‘Aladdin – A Musical Spectacular’ Struck By Ice

Elsa’s snowstorm continues to spread throughout Disney’s California Adventure. It started by freezing over the Animation Academy with an Anna and Elsa Meet-and-Greet and it’s now sending a blizzard to the Hyperion Theater. Frozen will become the new musical spectacular at the Hyperion Theater in the summer of 2016.

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Photo Credit

The Hyperion Theater, modeled after the Los Angeles Theatre off Broadway in Los Angeles, sits between the Tower of Terror and the Mad-T-Party in California Adventure’s Hollywood Land. The theater originally opened on February 8, 2001. It hosted a variety of musicals throughout the first two years, but, on January 16, 2003, Aladdin – A Musical Spectacular debuted on the stage and never left. It became a fan favorite and won this year’s Theme Park Insider Award for the world’s best theme park live show. Aladdin – A Musical Spectacular is a classic, humorous and timeless show, bringing a crowd to the Hyperion Theater’s doors for the past 12 years. However, On January 10, 2016, Aladdin – A Musical Spectacular will pack its bags and bid farewell with its last performance.

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LA Theatre on left. Hyperion Theater on right.

Though Frozen is already shown at the Fantasy Faire Royal Theater in Disneyland and at the “First Time in Forever” Sing Along just a few steps away from the Hyperion Theater, it will build its ice castle over Agrabah’s sand dunes and replace Aladdin – A Musical Spectacular. According to Shawn Slater, Walt Disney’s Parks and Resorts’ Communications Manager, “This new show will immerse you in the world of “Frozen” as never before, with elaborate costumes and sets, stunning special effects and surprising scenic transformations.”

Aladdin – A Musical Spectacular showed approximately 14,000 times at the Hyperion Theater. Perhaps it really is time to let it go.

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From the Main Street Electrical Parade to the Paint the Night Parade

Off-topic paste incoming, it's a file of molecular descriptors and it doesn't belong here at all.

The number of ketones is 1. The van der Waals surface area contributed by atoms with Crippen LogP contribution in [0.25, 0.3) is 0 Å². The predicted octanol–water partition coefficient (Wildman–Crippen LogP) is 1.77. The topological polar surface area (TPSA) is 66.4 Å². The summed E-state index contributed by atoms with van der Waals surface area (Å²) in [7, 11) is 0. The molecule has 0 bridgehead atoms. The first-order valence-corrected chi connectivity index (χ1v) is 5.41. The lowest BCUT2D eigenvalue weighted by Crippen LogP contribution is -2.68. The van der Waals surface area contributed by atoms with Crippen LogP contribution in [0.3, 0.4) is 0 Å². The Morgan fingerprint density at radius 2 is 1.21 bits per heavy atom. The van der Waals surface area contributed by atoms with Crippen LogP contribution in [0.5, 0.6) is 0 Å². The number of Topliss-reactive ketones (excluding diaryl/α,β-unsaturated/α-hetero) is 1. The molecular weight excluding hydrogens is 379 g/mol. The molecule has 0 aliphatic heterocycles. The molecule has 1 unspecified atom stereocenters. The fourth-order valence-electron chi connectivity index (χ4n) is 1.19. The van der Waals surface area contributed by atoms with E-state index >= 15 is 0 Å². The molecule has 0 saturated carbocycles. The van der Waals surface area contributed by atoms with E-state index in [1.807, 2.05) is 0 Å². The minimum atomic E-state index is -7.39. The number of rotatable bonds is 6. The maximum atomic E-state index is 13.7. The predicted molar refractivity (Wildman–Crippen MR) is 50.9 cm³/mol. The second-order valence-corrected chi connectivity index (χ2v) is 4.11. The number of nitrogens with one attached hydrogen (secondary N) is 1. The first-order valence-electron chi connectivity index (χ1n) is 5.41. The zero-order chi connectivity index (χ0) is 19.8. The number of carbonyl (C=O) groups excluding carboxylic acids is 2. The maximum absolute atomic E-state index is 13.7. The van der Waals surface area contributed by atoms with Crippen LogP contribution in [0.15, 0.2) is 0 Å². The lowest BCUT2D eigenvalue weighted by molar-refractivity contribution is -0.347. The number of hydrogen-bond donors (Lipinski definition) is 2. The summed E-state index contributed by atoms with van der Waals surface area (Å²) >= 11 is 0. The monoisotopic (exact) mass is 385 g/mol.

After enduring through five years, 260 weeks, 1,820 days, and 43,680 hours of anticipation in pure agony, Disneyland attendees were lifted from their misery when Disneyland revealed the opening date for the Paint the Night Parade as part of the 60th anniversary celebration. On May 22, 2015, Disneyland’s 60th Anniversary Diamond Celebration began their celebrating by dazzling the castle with diamonds and adding special shows to the night, such as the Paint the Night Parade. To honor the birth of Disneyland in a year-long celebration, all the festivities dedicated to their 60th anniversary are still available to the public visiting the park today.

The popular parade that debuted its last run on April 18, 2010 in Disney’s California Adventure Park was known as the Main Street Electrical Parade. Disneyland did not bring back that same parade, but instead introduced a new twist to the original light spectacular and called it the Paint the Night Parade.

The Main Street Electrical Parade was always in high demand at all Disney parks. The parks’ managers attempted to put the parade to an end multiple times due to the finances through the roof needed to support it, but the parade always seemed to somehow get drawn back to one of the Disney parks not long after it’s closing date due to the many complaints filed. The Electrical Parade rotated through Disneyland Tokyo, Hong Kong, Paris, Disneyland Resort and Walt Disney World, allowing all the parks to get a taste of the light-filled spectacular.

The Main Street Electrical Parade stepped into the light on June 17, 1972, displaying over half a million lights and more than 500 miles of wiring. Anyone who witnessed this work of magic would recognize the unique sound in which the parade lit up to: Baroque Hoedown. Electronic pioneers, Jean-Jacques Perrey and Gershon Kingsley, originally invented the song by toying with the Moog Synthesizer. Walt Disney liked the uncommon tune of Baroque Hoedown so much that he dedicated it as the background music for his parade.

The Main Street Electric Parade in 1972

The Paint the Night Parade is inspired by the Electrical Parade. Disney modernized its sound by using Owl City’s “When Will I see You Again.” Paint the Night is brighter and more vibrant than any parade ever performed in Disneyland. Over 1.5 million colorful LED lights brighten up Main Street when this parade rolls through. Disneyland dreamt up a dazzling parade that shines brighter than diamonds to end every night’s celebration for their 60th anniversary.

Paint the Night Parade